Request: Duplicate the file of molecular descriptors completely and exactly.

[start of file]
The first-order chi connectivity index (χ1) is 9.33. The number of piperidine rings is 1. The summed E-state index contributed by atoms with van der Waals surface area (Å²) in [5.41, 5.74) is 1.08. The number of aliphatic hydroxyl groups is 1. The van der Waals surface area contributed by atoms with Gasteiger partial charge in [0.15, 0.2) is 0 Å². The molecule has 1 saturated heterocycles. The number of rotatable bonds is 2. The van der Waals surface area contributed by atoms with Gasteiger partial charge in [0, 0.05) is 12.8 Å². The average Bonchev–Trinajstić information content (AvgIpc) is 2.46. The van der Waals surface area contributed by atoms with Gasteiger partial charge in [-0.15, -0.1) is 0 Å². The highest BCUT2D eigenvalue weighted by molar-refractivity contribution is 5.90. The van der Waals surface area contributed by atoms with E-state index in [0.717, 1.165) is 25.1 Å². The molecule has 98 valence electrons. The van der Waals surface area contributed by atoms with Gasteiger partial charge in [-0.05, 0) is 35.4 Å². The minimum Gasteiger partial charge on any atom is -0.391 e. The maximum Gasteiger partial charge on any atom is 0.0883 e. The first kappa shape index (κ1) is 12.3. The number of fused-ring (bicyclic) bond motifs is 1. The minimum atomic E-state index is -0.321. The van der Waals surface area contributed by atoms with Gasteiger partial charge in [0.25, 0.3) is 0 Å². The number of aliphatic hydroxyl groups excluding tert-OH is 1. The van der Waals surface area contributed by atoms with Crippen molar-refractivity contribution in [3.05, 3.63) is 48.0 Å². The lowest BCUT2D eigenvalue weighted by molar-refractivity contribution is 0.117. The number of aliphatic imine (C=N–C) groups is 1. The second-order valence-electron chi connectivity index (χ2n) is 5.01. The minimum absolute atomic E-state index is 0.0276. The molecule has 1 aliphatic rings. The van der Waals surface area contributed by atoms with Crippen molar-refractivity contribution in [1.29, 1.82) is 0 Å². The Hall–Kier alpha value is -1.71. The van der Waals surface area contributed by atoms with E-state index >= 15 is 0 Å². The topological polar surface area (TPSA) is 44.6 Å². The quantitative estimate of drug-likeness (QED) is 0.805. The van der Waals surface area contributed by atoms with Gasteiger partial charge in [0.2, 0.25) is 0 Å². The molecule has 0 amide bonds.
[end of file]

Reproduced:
The first-order chi connectivity index (χ1) is 9.33. The number of piperidine rings is 1. The summed E-state index contributed by atoms with van der Waals surface area (Å²) in [5.41, 5.74) is 1.08. The number of aliphatic hydroxyl groups is 1. The van der Waals surface area contributed by atoms with Gasteiger partial charge in [0.15, 0.2) is 0 Å². The molecule has 1 saturated heterocycles. The number of rotatable bonds is 2. The van der Waals surface area contributed by atoms with Gasteiger partial charge in [0, 0.05) is 12.8 Å². The average Bonchev–Trinajstić information content (AvgIpc) is 2.46. The van der Waals surface area contributed by atoms with Gasteiger partial charge in [-0.15, -0.1) is 0 Å². The highest BCUT2D eigenvalue weighted by molar-refractivity contribution is 5.90. The van der Waals surface area contributed by atoms with E-state index in [0.717, 1.165) is 25.1 Å². The molecule has 98 valence electrons. The van der Waals surface area contributed by atoms with Gasteiger partial charge in [-0.05, 0) is 35.4 Å². The minimum Gasteiger partial charge on any atom is -0.391 e. The maximum Gasteiger partial charge on any atom is 0.0883 e. The first kappa shape index (κ1) is 12.3. The number of fused-ring (bicyclic) bond motifs is 1. The minimum atomic E-state index is -0.321. The van der Waals surface area contributed by atoms with Gasteiger partial charge in [0.25, 0.3) is 0 Å². The number of aliphatic hydroxyl groups excluding tert-OH is 1. The van der Waals surface area contributed by atoms with Crippen molar-refractivity contribution in [3.05, 3.63) is 48.0 Å². The lowest BCUT2D eigenvalue weighted by molar-refractivity contribution is 0.117. The number of aliphatic imine (C=N–C) groups is 1. The second-order valence-electron chi connectivity index (χ2n) is 5.01. The minimum absolute atomic E-state index is 0.0276. The molecule has 1 aliphatic rings. The van der Waals surface area contributed by atoms with Crippen molar-refractivity contribution in [1.29, 1.82) is 0 Å². The Hall–Kier alpha value is -1.71. The van der Waals surface area contributed by atoms with E-state index >= 15 is 0 Å². The topological polar surface area (TPSA) is 44.6 Å². The quantitative estimate of drug-likeness (QED) is 0.805. The van der Waals surface area contributed by atoms with Gasteiger partial charge in [0.2, 0.25) is 0 Å². The molecule has 0 amide bonds.